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A Tale of Two Ventures

Test Your Business Skills with These Two Example Companies

“If I had asked people what they wanted, they would have said, ‘faster horses.’” – Henry Ford (apocryphal)

A lot of business ideas seem obvious only after the fact. Google must have seemed like a crazy idea at the time. You want to do what? Build an entire business around yet another search engine? That’s nuts – how would you compete with Yahoo!, AltaVista, Northern Lights, InfoSeek, Lycos, and all the other generic and undifferentiated search engines? How would you ever make money? Turned out to be a pretty lucrative business, though.

Same goes for Uber, Amazon, Red Hat, or anything based on open-source software. On the other hand, plenty of ideas sound great at the time, but turn out to be duds. “We’re going to ship sacks of dog food through the mail! It’ll be awesome!”

The fact is, there’s no 5-second “gut check” to tell you whether your startup idea is insanely great or spectacularly misguided. Your initial knee-jerk reaction may lead you astray – and your investors as well. Experienced business managers will tell you that the secret lies in the execution just as much as the concept. Business, like engineering, is all about the little details.

So let’s test your startup acumen with two real-life examples. To make it fun, don’t Google either of these companies until the end. Then compare your results with those of their actual managers.

Scenario A: You’re sitting in a bar and want to watch the Big Game on TV, but the sound is turned down too low. You can see it fine, but you can’t hear it. The bartender refuses to turn up the sound because it’ll annoy the other patrons; apparently not everyone is as engrossed in the game as you are. So you decide to watch the game at home.

Where is the business opportunity here? And where does technology enter into it, if at all?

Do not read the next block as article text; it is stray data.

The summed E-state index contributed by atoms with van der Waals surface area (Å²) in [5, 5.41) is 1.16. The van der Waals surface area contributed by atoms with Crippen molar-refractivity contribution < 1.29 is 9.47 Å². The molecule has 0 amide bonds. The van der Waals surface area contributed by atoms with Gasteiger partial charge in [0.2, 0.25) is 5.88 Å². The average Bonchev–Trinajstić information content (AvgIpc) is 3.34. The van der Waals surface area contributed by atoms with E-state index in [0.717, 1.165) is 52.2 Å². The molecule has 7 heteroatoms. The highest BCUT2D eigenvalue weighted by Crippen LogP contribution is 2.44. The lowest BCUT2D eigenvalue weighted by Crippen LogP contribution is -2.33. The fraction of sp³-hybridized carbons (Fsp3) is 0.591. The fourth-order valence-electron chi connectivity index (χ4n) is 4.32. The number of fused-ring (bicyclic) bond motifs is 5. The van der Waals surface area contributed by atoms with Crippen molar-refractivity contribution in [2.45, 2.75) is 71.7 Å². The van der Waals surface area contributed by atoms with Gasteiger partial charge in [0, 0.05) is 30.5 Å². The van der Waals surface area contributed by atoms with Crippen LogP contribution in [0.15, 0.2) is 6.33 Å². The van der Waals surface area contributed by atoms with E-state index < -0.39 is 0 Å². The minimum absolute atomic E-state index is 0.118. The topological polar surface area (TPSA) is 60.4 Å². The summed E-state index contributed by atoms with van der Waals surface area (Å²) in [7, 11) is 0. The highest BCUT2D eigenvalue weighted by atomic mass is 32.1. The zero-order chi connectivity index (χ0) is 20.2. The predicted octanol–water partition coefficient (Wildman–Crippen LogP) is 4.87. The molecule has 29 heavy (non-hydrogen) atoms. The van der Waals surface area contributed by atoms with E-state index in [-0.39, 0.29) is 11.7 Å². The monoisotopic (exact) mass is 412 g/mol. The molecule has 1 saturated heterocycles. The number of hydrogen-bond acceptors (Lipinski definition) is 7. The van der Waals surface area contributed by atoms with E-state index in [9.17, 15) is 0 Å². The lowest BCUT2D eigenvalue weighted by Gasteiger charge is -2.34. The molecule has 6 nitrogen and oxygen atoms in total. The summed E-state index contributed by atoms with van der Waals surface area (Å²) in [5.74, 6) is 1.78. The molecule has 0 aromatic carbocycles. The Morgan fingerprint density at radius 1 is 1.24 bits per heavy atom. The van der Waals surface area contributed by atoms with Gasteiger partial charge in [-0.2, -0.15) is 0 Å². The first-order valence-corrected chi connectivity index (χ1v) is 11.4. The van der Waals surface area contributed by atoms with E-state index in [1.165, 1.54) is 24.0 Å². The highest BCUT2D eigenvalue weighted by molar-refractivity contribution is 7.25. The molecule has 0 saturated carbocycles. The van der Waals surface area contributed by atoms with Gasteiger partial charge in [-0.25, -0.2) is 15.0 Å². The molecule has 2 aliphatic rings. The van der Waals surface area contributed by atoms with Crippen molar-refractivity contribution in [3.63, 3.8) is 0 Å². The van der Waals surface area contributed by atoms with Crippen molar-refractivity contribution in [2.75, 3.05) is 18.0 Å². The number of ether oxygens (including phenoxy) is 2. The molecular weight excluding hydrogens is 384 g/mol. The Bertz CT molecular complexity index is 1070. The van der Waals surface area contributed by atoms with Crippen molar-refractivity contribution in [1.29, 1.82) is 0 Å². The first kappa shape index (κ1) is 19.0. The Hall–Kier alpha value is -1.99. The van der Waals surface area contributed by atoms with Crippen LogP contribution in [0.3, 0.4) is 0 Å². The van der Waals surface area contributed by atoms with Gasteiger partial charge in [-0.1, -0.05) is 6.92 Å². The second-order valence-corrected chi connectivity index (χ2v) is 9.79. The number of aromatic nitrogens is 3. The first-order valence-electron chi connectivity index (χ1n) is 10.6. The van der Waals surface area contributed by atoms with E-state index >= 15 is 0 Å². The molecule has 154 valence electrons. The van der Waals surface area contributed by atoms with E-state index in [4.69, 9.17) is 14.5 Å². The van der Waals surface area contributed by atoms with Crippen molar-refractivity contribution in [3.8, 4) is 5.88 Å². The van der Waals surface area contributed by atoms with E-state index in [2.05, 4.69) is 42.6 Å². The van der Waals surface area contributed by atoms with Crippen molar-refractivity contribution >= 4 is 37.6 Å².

If you’re George Dennis, you invent a box that streams TV audio to customers’ smartphones. Now, anyone in the bar or restaurant who wants to listen to the game can download an app, pick the audio channel they want, and listen without bothering anyone else nearby.

Clever. But now for the tougher question: Who is your customer? This is where Dennis initially went wrong. He gave away the boxes to restaurants and charged patrons a monthly subscription fee to use the app and listen in. But most users didn’t like paying the monthly fee for something they’d use only infrequently, which meant that the boxes didn’t get used much, which meant that the whole endeavor went downhill. Nice technology, just bad business. 

Until Dennis turned the business model around and started selling the boxes to restaurants and giving away the app for free. Then it was a hit. You see, from a restaurateur’s point of view, it’s worth paying good money for the box if it’ll keep their patrons inside and sitting down. Customers who go home to watch the game don’t buy food or drinks. Keeping them happy and entertained is good for business.

Scenario B: You’re riding atop a booming business. In just a few years you’ve gone from nothing to a $14 billion market valuation. Kudos. Your product? You make single-serving coffee makers that use little premeasured cups of ground coffee. Practically every small office in the world has your machines in the breakroom, and every one of them requires an endless supply of little plastic coffee pods, which generate a steady stream of hefty profits. It’s like selling overpriced ink cartridges, but food-safe.